Anthrax: A Bioterrorist Weapon, 2nd Edition
|Price:|| $29.95|| |
Expiration Date: October 15, 2018
So far as is known, all primitive and civilized societies have suffered diseases caused by pathogenic microorganisms. Frequently, the results have been disastrous. One of several microbial candidates believed to have great potential as a biological weapon is the bacterium Bacillus anthracis, the cause of the infection anthrax. the threat of bioterrorism has brought anthrax beyond the point of scientific inquiry and has created new challenges for medical and public health professionals. This course presents the currently known properties of Bacillus anthracis and the understanding of the pathogenesis, approaches to diagnosis, prevention and control measures, and treatment of anthrax. Consideration also is given to selected aspects of bioweapons and features of bioterrorism.
Avian (H5N1) Influenza, 3rd Edition
|Price:|| $9.95|| |
Expiration Date: January 11, 2019
Influenza is a highly contagious, acute febrile respiratory illness caused by the influenza virus. Epidemic outbreaks of influenza occur every year in the United States and around the world. These outbreaks result in an average of 200,000 hospitalizations and 36,000 deaths each year in the United States (Centers for Disease Control and Prevention [CDC], 2011; Thompson et al., 2010). Most fatal cases of influenza in the United States occur in the very young, the very old, and those whose immune systems are compromised (Thompson et al., 2010). However, influenza viruses can infect people of any age and can infect animals, including birds, pigs, horses, dogs, and marine mammals. Wild birds and domestic poultry are the natural reservoirs for all influenza A subtypes (H1 to H16), although humans are also often infected by subtypes H1 to H3 (CDC, 2013). Influenza subtypes that occur most often in birds are called avian influenza strains.
Every year, circulating influenza A strains mutate or change. Most strain mutations are relatively minor and are called antigenic drift, meaning that characteristics of the new strain have changed or drifted slightly from the original. Occasionally, however, influenza strains will mutate significantly, resulting in an antigenic shift, meaning that the new strain is significantly different from the original strain. These shifts may mean that humans are now susceptible to avian influenza or that the route of transmission may change, making human-to-human spread easier.
Nurses compose the largest segment of healthcare providers, and are poised to be at the forefront in managing care for patients with avian influenza. In addition, physicians, counselors, respiratory therapists, and other healthcare professionals will be needed to help identify, treat, isolate, and manage patients with avian influenza. It is essential that all healthcare professionals become familiar with the epidemiology, threat, clinical description, infection prevention, and patient management of avian influenza. This information will aid healthcare professionals in rapidly recognizing and responding to outbreaks of avian influenza, which will decrease morbidity, mortality, and costs of the virus.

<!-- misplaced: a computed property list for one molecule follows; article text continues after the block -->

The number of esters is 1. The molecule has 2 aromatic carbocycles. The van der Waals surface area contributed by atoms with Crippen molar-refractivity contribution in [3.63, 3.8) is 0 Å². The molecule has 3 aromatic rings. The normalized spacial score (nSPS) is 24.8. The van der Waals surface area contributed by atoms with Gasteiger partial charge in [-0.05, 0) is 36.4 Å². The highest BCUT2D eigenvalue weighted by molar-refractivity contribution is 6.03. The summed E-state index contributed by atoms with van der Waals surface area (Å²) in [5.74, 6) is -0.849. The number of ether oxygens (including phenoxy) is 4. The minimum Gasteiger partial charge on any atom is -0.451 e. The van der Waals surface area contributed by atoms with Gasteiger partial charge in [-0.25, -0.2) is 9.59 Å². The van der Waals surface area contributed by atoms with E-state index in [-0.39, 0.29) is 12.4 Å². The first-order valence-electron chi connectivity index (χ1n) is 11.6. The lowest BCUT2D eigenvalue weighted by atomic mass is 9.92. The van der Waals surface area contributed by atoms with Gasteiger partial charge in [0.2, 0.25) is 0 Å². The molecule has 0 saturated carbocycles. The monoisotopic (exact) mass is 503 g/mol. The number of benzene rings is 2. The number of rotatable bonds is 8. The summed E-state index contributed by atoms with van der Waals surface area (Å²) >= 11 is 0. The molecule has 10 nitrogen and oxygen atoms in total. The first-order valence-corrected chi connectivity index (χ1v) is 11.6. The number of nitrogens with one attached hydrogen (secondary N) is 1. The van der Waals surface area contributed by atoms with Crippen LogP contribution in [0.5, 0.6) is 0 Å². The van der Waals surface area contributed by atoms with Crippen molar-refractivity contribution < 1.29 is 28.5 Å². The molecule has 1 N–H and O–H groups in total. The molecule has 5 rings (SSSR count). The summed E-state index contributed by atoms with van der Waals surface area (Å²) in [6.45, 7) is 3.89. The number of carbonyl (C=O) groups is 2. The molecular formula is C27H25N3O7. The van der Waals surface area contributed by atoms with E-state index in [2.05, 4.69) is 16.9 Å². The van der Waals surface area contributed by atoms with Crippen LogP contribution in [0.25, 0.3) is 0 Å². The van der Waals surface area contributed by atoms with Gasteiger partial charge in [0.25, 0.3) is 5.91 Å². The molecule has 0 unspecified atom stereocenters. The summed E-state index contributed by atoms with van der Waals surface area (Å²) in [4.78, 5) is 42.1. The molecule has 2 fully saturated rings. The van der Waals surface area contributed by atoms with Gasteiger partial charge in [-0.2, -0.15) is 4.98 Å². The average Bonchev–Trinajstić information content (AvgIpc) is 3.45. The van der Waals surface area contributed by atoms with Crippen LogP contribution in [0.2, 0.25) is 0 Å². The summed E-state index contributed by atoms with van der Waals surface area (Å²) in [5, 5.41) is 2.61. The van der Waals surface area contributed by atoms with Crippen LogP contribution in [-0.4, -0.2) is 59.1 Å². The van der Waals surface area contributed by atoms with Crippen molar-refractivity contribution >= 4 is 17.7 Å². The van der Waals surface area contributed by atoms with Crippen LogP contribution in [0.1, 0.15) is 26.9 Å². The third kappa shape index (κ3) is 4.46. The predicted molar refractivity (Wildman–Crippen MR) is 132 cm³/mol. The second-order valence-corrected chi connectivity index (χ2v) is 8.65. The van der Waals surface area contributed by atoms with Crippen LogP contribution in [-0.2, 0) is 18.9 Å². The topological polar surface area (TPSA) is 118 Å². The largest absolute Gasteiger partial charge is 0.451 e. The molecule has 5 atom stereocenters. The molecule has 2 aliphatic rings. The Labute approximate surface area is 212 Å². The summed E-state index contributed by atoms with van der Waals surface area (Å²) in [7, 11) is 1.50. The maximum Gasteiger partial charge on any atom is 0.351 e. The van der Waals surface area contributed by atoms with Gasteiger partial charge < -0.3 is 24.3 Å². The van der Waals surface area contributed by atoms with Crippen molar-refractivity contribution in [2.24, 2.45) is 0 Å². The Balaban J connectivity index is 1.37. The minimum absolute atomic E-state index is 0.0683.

The purpose of this course is to provide nurses and other healthcare providers with information on the emerging threat, epidemiology, and clinical description of avian influenza. The overall objective of this course is to increase the learner’s knowledge of avian influenza and the response steps they can take to decrease the spread of disease during an avian influenza pandemic.
H1N1 Flu: Implications for Healthcare Professionals, 3rd Edition
|Price:|| $9.95|| |
Expiration Date: December 21, 2018
In spring 2009, an outbreak of what was thought to be swine flu occurred in Mexico and was soon confirmed in many other countries. Although this illness was first called swine flu, upon further analysis it was determined that the virus’s genetic makeup was a mixture of swine and avian influenza viruses—a new contagious strain of influenza A virus, known as the H1N1 virus. To more accurately denote its type, the U.S. Centers for Disease Control and Prevention (CDC) named it novel influenza A (H1N1) virus. Throughout this course, the pathogen is referred to as the H1N1 virus, and the illness it causes is referred to as the H1N1 flu.
Infection was first reported in humans in Mexico, and federal health officials determined that the virus was contagious and was being transmitted from person to person. In late March and early April 2009, human cases of H1N1 virus infection were identified in California as well as in Texas. Through the spring, the number of reported cases grew each day. The CDC declared a public health emergency in order to mobilize health teams and treatment therapies to needed areas and to initiate containment. The World Health Organization (WHO), which is responsible for maintaining the H1N1 flu case count worldwide, declared this outbreak a global pandemic and advised governments to be prepared for this first 21st-century flu pandemic. By June 2009, all 50 states in the United States, the District of Columbia, Puerto Rico, and the U.S. Virgin Islands had reported novel H1N1 virus cases. There were two distinct patient waves during the 2009–2010 H1N1 pandemic before it officially ended in August 2010. Laboratory testing for H1N1 virus was inaccurate, and the high number of cases coupled with frequent false negatives led U.S. health officials to stop reporting individual cases. Though the mortality rate for H1N1 virus infection was low (<1%), more than 18,000 individuals worldwide died from H1N1 flu during the pandemic, and it is believed that the actual number is significantly higher than that estimate because of a general lack of reporting and inaccurate laboratory testing.